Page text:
When I first read up on RSD, so much of my life made sense. I often assume I annoy people with just my presence. I often hold a lot of myself back from fear of being rejected or misunderstood. I am very quick to anger if I perceive rejection. And I anticipate rejection everywhere.

All this has culminated into an isolated, lonely life, as I struggle to form and maintain friendships. It’s also meant a lot of false starts and dropped projects–if I’m not immediately successful at something, I ask myself, why bother?

That’s the point I’m at now. I had high hopes of being successful on this blog and my Patreon and being a published writer, but so far things aren’t going as I wanted them to, and I’m struggling with feelings of hopelessness and wanting to give up. It’s taken all my mental energy the last few days to not delete my blogs and social media accounts and slither back into obscurity.

Realistically, I know that would be a silly thing to do. I have had some success: I’ve landed a few editing gigs, I’m gaining traction on this blog, and I’ve had a few of my poems published already with more to come. But it doesn’t feel like enough for my ADHD brain to be satisfied.

I said once I don’t think I’d ever seek treatment because, at my age, I’m set in my ways and resistant to medication. But over the weeks of writing up these posts, I’ve started to think differently. I may seek out treatment, after all. I’m sick of feeling this way.

ADHD & Writing II

In the first post of this series, I wrote a little of my history with ADHD and why I chose to write about my experience with it. Today, I’d like to write about how ADHD has affected my creativity.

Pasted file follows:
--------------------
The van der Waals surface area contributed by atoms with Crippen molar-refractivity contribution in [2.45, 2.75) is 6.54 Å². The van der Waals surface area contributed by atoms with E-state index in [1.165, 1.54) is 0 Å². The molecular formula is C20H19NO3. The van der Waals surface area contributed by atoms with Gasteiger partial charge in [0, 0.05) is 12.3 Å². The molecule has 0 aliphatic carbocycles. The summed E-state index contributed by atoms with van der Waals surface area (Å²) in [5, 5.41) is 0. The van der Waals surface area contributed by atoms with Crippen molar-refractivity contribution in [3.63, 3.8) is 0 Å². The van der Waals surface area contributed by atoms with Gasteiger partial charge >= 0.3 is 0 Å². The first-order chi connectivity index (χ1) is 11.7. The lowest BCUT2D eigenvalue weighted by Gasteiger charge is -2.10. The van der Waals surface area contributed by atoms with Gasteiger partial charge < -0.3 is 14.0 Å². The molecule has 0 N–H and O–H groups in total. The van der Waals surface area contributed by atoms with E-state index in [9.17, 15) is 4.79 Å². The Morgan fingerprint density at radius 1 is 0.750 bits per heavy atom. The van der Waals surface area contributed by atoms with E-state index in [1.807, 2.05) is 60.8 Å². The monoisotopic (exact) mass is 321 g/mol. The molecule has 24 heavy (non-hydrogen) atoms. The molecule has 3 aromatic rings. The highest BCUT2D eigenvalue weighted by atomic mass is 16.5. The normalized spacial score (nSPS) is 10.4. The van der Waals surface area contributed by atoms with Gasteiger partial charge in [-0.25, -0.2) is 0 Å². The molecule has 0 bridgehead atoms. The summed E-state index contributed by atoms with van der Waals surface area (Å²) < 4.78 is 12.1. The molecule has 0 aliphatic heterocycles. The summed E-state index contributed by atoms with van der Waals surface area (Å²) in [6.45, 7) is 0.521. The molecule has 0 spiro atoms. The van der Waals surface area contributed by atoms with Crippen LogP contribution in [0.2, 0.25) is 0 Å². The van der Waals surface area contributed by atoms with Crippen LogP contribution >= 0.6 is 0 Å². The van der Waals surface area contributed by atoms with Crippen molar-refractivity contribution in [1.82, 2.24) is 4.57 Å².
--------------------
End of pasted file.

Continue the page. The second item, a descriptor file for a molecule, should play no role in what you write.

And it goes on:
Of course, ADHD isn’t the only thing to blame for my lack of progress in, well, anything. I also suffer from mental illnesses like depression and anxiety, which always seem to be at war with each other. Depression likes to tell me I’m not good enough of a writer to be successful, whereas anxiety is always harping at me that I’m not doing enough.

The “good” thing about mental illnesses is that they are cyclical. Some downs last longer than others, but the wheel always turns over eventually. ADHD, on the other hand, is constant. There are no ups and downs, especially not for people, like me, who are unmedicated. ADHD just is.

I’m in a really great place right now with my mental health, but even so, I’m struggling to remain focused and motivated because I still have to contend with ADHD.

I want to talk a little bit about what ADHD is–for me. ADHD, like most things, is a spectrum and we don’t all experience it the same way. ADHD is also fluid. When I was younger, I embodied the “hyperactivity” aspect of it. As an adult, much of that hyperactivity is gone, but that doesn’t mean my ADHD has gone. The hole hyperactivity left behind was filled with something else.

So often, I see people refer to ADHD as a “superpower.” Of course, this usually comes from neurotypical people who have no clue. Yes, my brain may be moving at the speed of light, but that doesn’t mean it lends itself to creative output. More often than not, it hinders it. My brain isn’t just thinking about art, it’s thinking about all the things, all the time.

This is typically where executive dysfunction kicks in the door like the Kool-Aid man. I have a long laundry list of things I’d like to accomplish every day. Cleaning, writing, errands, reading, phone calls, et cetera. Because of ADHD, I struggle to prioritize things, and because I can’t prioritize things, I can never choose something to focus on. So I wind up doing nothing.